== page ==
- Asian Journal of Management Cases
May 10, 2018, was an emotional day for Binny Bansal, the co-founder of Flipkart, India’s online e-commerce company based in Singapore with an office in Bengaluru. His friend and IIT-Delhi batch mate Sachin Bansal, with whom he had started the company, decided to exit the venture by selling his 5.5 per cent share for close to ₹65 billion (USD 1 billion), and it pained him.
A few hours earlier, Sachin had posted on Facebook that his work at Flipkart was over, and the time was right to hand over the baton (The Tribune, 2018) and move on. A day ago, Walmart, the American retailer giant, announced that it acquired a majority stake of 77 per cent in Flipkart for ₹1,040 billion (USD 16 billion). At a media briefing (The Times of India, 2018), Binny explained how he tried his best to convince Sachin to stay on but had failed in his attempt.
Flipkart was launched as an online platform for selling books by the two Bansals with an investment of ₹400,000 (USD 6,000). It got its first customer in October 2007 when a tech blog writer clicked on the flipkart.com link below Sachin’s comment on a post that he had written and ordered the book Leaving Microsoft to Change the World (Bansal, 2018). The initial marketing efforts by the duo included waiting outside Gangaram Book Bureau on Church Street in Bangalore (Soni, 2014) and handing out Flipkart bookmarks. The bookmarks were given only to the people coming out of the shop with books in their hands to ensure their targeting was right. Logistics management meant the two founders riding on Binny’s motorbike for 40–50 km (25–31 mi) daily to pick up books from distributors and packing them to send to the customers.
Sales started picking up, and a couple of years later, Accel Partners, the American venture capital firm, invested ₹65 million (USD 1 million) in Flipkart (Accel, 2018). Flipkart started adding more products like movies, games and music along with books, but its revenue of ₹250 million (USD 3.8 million) in 2009–10 was still due to focusing on selling around 5 lakh (half a million) books in the previous two years. To add e-books to its portfolio and encourage recommendations to consumers based on their purchases, Flipkart acquired weRead.com (Afaqs!, 2010), a social network–based book discovery, recommendation and review site with more than 3 million users, 60 million books and 2.5 million reviews.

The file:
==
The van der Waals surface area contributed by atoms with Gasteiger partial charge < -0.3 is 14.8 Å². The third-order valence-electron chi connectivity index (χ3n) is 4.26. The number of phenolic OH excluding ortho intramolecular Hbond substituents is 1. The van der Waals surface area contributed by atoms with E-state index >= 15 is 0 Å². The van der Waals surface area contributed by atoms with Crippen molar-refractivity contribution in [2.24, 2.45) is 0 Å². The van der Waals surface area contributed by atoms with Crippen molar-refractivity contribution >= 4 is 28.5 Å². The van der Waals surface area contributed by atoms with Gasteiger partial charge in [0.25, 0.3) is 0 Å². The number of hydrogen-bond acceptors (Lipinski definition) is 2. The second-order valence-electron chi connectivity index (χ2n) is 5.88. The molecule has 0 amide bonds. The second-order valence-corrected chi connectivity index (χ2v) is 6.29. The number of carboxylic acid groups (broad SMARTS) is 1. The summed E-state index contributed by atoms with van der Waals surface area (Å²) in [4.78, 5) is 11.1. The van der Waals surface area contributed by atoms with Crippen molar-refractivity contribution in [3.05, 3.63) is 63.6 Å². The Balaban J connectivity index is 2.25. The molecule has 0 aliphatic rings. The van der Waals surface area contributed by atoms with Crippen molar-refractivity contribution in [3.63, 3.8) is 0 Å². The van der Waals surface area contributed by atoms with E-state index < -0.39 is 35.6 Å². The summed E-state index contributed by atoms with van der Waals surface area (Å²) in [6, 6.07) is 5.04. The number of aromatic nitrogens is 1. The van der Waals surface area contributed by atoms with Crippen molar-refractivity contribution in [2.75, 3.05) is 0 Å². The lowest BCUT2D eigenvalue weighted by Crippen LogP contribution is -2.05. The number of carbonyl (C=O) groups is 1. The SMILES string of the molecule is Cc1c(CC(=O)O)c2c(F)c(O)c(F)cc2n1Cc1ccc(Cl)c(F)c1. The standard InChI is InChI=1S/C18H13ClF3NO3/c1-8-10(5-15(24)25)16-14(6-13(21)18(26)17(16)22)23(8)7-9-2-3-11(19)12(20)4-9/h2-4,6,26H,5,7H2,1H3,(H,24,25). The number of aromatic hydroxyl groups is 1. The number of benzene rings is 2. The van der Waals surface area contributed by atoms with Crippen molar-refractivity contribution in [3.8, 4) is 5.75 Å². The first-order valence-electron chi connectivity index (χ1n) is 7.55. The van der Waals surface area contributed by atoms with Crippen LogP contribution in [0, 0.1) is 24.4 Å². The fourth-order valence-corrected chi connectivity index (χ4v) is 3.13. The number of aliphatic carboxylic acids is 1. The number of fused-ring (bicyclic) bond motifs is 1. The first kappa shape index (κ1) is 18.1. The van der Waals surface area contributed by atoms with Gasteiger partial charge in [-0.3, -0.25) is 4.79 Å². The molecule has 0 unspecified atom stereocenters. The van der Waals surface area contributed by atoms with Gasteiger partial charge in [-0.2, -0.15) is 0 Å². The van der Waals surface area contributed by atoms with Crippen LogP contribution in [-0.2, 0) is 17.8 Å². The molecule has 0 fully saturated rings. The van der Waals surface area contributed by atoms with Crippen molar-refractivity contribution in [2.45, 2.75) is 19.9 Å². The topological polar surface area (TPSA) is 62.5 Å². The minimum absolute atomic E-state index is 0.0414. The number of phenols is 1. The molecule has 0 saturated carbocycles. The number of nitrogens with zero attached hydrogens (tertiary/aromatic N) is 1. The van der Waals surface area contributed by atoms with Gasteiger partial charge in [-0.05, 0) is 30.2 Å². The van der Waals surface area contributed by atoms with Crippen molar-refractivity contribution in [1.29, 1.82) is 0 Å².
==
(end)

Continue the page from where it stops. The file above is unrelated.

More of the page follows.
In 2010, New York-based investment firm Tiger Global Management invested around ₹520–650 million (USD 8–10 million) in Flipkart and a total of ₹65 billion (USD 1 billion) in the company over several tranches till 2015, owning an estimated 30–33 per cent stake in the firm and eventually making it the largest shareholder (Chanchani, 2010; Sengupta, 2017).
In 2012, Sachin Bansal announced Flipkart’s acquisition of Letsbuy.com (Sharma, 2018), a competitor e-commerce website that sold consumer electronics. With heavily discounted prices and a huge product catalogue, Letsbuy had received investments from major global investors but was not profitable. Interestingly, the acquisition for an estimated ₹1,620 million (USD 25 million) was initiated by Tiger Global and Accel (Dharmakumar, 2018), who were the investors in both Flipkart and Letsbuy. While Letsbuy staff was laid off, the two investors got additional shares in Flipkart.
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